Treasury Inspector General for Tax Administration
November 26, 2013
TIGTA - 2013-49
Contact: David Barnes
WASHINGTON – Deployment of the Internal Revenue Service’s (IRS) Customer Account Data Engine 2 (CADE 2) database has been delayed and its deployment cost has risen an estimated 74 percent to $83 million, according to a new report publicly released today by the Treasury Inspector General for Tax Administration (TIGTA).
Taxpayer service improvements that were to be provided by the CADE 2 database have also been delayed, the report stated.
The CADE 2 mission is to provide state-of-the-art individual taxpayer account processing that will improve service to taxpayers. It will replace the current Individual Master File (IMF) account settlement system with a relational database and become a key component of the IRS’s enterprisewide, data-centric information technology strategy.
CADE 2 is being implemented in phases. In Transition State 1, the IRS is establishing a relational database that will store all individual taxpayer accounts. Processing on the current IMF will be enhanced to allow daily batch processing, allowing the key IRS customer service database, the Integrated Data Retrieval System (IDRS), to have the benefit of more timely posted data. The IRS will also develop interfaces between the CADE 2 database and selected systems, including the IMF, the IDRS, and Corporate Files Online (CFOL).
The overall objective of TIGTA’s review was to determine whether the IRS has implemented adequate data validation to ensure that the data provided to select systems are accurate and complete.
While the IRS effectively managed and resolved more than 1,000 data defects, it did not meet its June 2013 deadline for implementing system interfaces to allow IRS employees to access data, TIGTA found.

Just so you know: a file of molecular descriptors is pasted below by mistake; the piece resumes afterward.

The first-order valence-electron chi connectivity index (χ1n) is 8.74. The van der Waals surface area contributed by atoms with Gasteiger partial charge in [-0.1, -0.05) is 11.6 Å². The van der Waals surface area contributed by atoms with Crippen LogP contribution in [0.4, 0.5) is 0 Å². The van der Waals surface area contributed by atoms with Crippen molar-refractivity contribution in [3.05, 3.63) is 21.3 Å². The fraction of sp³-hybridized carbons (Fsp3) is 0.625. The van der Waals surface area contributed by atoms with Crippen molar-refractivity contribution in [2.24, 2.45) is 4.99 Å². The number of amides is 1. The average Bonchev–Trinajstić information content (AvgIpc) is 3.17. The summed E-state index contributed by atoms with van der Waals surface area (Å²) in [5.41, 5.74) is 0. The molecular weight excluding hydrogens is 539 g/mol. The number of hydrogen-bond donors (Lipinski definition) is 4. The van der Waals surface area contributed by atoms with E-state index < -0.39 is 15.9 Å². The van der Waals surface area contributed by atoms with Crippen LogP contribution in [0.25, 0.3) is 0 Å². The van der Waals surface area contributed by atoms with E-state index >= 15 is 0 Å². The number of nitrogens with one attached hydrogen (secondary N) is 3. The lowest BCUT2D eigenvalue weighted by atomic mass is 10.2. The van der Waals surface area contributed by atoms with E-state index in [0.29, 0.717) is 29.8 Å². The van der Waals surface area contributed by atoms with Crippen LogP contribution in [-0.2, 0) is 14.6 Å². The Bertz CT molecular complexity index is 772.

With a revised projected implementation date of January 2014, the overall total estimated cost of Transition State 1 system deployment rose from $47.7 million to $83 million. In addition, the lack of security systems integration prevents transaction-level tracking of employee access to the CADE 2 database.
“I am troubled by these delays and the escalating costs associated with implementing this significant component of the IRS’s modernization efforts,” said J. Russell George, Treasury Inspector General for Tax Administration. “The IRS needs to be aggressive in its efforts to resolve these problems.”
TIGTA made four recommendations, including that CADE 2 not exit Transition State 1 Milestone 5 until the interfaces with selected downstream systems are implemented into production and the database is accurate, complete, and timely.
The IRS agreed with one of the four recommendations and plans to certify that the database is accurate, complete, timely, and available to serve as the trusted source. IRS management disagreed with the three remaining recommendations.
TIGTA believes risks remain.
Read the report.
Note: The difference between the date TIGTA issues an audit report to the Internal Revenue Service and the date TIGTA publicly releases the report is due to TIGTA's internal review process to ensure that public release is in compliance with Federal confidentiality laws.
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